Okay…Billups is still in the league, but at 36, he can’t be playing for too much longer, and it is unlikely that he changes his Timberwolves legacy.
Then again, who knows?
The peripatetic Billups was only on the Wolves from 2000-02, but was mentored by Terrell Brandon while serving as his back up.
Grantland recently released a feature on Billups career where he speaks briefly about his time in Minnesota.
Washington originally drafted Googs in 1992 when they were known as the Bullets and joined the team in 1995 after a stint with Golden State. His best years were in Minnesota, where he scored 20 points per game in the 1996-97 and 1997-98 seasons.
Despite playing 13 seasons in the NBA, the former No. 6 overall pick only played in 12 playoff games.
It pains me to say that the Wolves drafted Ray Allen and dealt him for Stephon Marbury in 1996…think of how different things could have been if Minnesota had Allen and Garnett and then added Pearce in 2007 to form a Big Three in the Twin Cities.
Yeah, there’s no certainty that would have happened and, hey, there were a few good years with Starbury and KG. The tandem led Minnesota to the playoffs in 1997 and 1998 before Marbury demanded a trade and was swapped in a three-team deal that sent Terrell Brandon to Minnesota, Sam Cassell to Milwaukee and Marbury to New Jersey.
He never really found a home in the NBA, moving from New Jersey to Phoenix to New York before reuniting in Boston for his swan song in 2009.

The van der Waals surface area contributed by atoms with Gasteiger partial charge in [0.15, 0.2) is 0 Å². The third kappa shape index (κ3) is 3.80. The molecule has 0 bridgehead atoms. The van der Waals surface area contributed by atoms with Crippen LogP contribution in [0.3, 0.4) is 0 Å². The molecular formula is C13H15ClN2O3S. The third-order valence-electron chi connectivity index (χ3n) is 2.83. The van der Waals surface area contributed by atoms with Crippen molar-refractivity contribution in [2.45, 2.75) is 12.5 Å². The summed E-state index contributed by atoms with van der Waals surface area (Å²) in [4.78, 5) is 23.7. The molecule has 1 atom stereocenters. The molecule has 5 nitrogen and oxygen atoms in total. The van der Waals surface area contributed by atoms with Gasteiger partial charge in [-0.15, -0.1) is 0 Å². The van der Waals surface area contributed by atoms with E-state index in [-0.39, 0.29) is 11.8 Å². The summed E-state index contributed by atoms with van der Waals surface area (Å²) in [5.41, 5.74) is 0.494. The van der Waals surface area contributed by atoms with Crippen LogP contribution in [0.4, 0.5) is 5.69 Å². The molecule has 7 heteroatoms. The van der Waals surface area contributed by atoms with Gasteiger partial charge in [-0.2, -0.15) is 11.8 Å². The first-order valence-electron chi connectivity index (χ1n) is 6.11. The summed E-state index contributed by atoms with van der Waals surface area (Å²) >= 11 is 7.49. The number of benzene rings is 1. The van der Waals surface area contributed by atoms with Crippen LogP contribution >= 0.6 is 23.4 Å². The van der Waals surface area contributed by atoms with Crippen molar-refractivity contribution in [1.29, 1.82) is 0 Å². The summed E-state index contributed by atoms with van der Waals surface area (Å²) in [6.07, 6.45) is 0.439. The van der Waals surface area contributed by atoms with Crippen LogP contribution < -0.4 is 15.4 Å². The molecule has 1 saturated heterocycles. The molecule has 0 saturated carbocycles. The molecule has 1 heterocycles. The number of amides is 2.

After leading Miami (Ohio) to the Sweet 16 of the NCAA Tournament as a No. 10 seed, Szczerbiak was drafted 6th overall in the 1999 Draft. He spent seven years in Minnesota before being traded to the Celtics a year before Garnett was shipped out to Boston.
He was selected to the Western Conference All-Star team in 2002 and tied a Timberwolves franchise record of 44 points in 2003, which has since been broken by Kevin Love.
He currently is a college basketball analyst for CBS Sports.
One of the original Timberwolves, Mitchell had two stints in Minnesota. His first was from 1989-92 before he was traded in a deal with the Indiana Pacers involving, ahem, Chuck Person and then returned to Minneapolis in 1995. Hailing from little Mercer University in Georgia, Mitchell played for the Wisconsin Flyers, Tampa Bay Flash, Rapid City Thrillers and in France before joining Minnesota in 1989.
He spent the rest of his career here before retiring in 2002, having played more minutes in a Timberwolves uniform than every player except Kevin Garnett. Kevin Love recently passed his 3030-career rebounds mark, and he had more steals for the Wolves than Doug West, Tom Gugliotta and Terrell Brandon.